Get three hardcovers for just $55! Descriptions below.
Frances Noyes Hart, The Bellamy Trial
A murder trial scandalizes the upper echelons of Long Island society, and the reader is on the jury…
The trial of Stephen Bellamy and Susan Ives, accused of murdering Bellamy’s wife Madeleine, lasts eight days. That’s eight days of witnesses (some reliable, some not), eight days of examination and cross-examination, and eight days of sensational courtroom theatrics lively enough to rouse the judge into frenzied calls for order. Ex-fiancés, houseworkers, and assorted family members are brought to the stand―a cross-section of this wealthy Long Island town―and each one only adds to the mystery of the case in all its sordid detail. A trial that seems straightforward at its outset grows increasingly confounding as it proceeds, and surprises abound; by the time the closing arguments are made, however, the reader, like the jury, is provided with all the evidence needed to pass judgement on the two defendants. Still, only the most astute among them will not be shocked by the verdict announced at the end.
Inspired by the most sensational murder trial of its day, The Bellamy Trial is a pioneering courtroom mystery, and one of the first of such books to popularize the form. It is included in the famed Haycraft-Queen Cornerstone list of the most definitive novels of the mystery genre.
Dorothy B. Hughes, Dread Journey
A movie star fears for her life on a train journey from Los Angeles to Chicago…
Hollywood big-shot Vivien Spender has waited ages to produce the work that will be his masterpiece: a film adaptation of Thomas Mann’s The Magic Mountain. He’s spent years grooming young starlets for the lead role, only to discard each one when a newer, fresher face enters his view. Afterwards, these rejected women all immediately fall from grace; excised from the world of pictures, they end up in rehab, or jail, or worse. But Kitten Agnew, the most recent to encounter this impending doom, won’t be gotten rid of so easily―her contract simply doesn’t allow for it. Accompanied by Mr. Spender on a train journey from Los Angeles to Chicago, she begins to fear that the producer might be considering a deadly alternative. Either way, it’s clear that something is going to happen before they reach their destination, and as the train barrels through America’s heartland, the tension accelerates towards an inescapable finale.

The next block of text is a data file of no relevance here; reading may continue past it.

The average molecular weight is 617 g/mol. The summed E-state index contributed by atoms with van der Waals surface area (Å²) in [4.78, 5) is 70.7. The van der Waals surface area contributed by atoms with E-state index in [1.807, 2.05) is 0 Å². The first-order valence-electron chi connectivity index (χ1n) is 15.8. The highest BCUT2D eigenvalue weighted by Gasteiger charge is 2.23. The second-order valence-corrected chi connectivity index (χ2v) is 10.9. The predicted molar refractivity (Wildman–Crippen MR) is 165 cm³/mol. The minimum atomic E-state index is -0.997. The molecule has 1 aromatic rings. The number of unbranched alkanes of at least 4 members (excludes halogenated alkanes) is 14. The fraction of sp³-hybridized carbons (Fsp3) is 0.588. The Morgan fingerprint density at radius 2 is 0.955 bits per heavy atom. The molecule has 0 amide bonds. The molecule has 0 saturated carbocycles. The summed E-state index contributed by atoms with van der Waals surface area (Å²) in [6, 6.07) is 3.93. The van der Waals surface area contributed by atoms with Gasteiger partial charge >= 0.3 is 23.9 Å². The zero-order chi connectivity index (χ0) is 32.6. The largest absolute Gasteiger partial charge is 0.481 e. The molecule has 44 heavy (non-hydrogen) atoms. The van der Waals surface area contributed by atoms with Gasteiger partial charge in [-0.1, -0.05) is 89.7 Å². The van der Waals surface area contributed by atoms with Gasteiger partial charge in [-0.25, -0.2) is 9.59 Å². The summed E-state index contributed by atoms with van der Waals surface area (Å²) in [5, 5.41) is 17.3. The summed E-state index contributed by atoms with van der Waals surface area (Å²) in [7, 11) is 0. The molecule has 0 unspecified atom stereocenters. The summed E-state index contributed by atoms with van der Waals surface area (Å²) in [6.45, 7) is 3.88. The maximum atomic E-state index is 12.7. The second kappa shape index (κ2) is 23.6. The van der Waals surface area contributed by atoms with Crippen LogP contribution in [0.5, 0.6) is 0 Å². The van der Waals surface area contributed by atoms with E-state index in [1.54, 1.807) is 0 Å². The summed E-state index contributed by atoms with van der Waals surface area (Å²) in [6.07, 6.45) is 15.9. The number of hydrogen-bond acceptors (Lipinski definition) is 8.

Reprinted for the first time in over twenty years, Dread Journey is a taut thriller that exemplifies Dorothy B. Hughes’s greatest strengths as a writer―namely, her sharpened prose and mastery of psychological suspense. While its fine-tuned plot is just as exciting as it was in 1945, when the novel was first published, and its portrayal of Hollywood’s less savory elements remains all-too-relevant today, the book’s characters and setting provide pure Golden Age fare, sure to please any devotee of classic mystery novels.
Patrick Quentin, A Puzzle for Fools
A wave of murders rocks a sanitarium―and it's up to the patients to stop them
Broadway producer Peter Duluth sought solace in a bottle after his wife’s death; now, two years later and desperate to dry out, he enters a sanitarium, hoping to break his dependence on drink―but the institution doesn’t quite offer the rest and relaxation he expected. Strange, malevolent occurrences plague the hospital; and among other inexplicable events, Peter hears his own voice with an ominous warning: “There will be murder.” It soon becomes clear that a homicidal maniac is on the loose, and, with a staff every bit as erratic as its idiosyncratic patients, it seems everyone is a suspect―even Duluth’s new romantic interest, Iris Pattison. Charged by the baffled head of the ward with solving the crimes, it’s up to Peter to clear her name before the killer strikes again.
Reprinted for the first time in over thirty years, A Puzzle for Fools is the atmospheric and complex mystery that first introduced Peter Duluth; the character and his love interest Iris went on to star in eight more novels, two of which were adapted for film.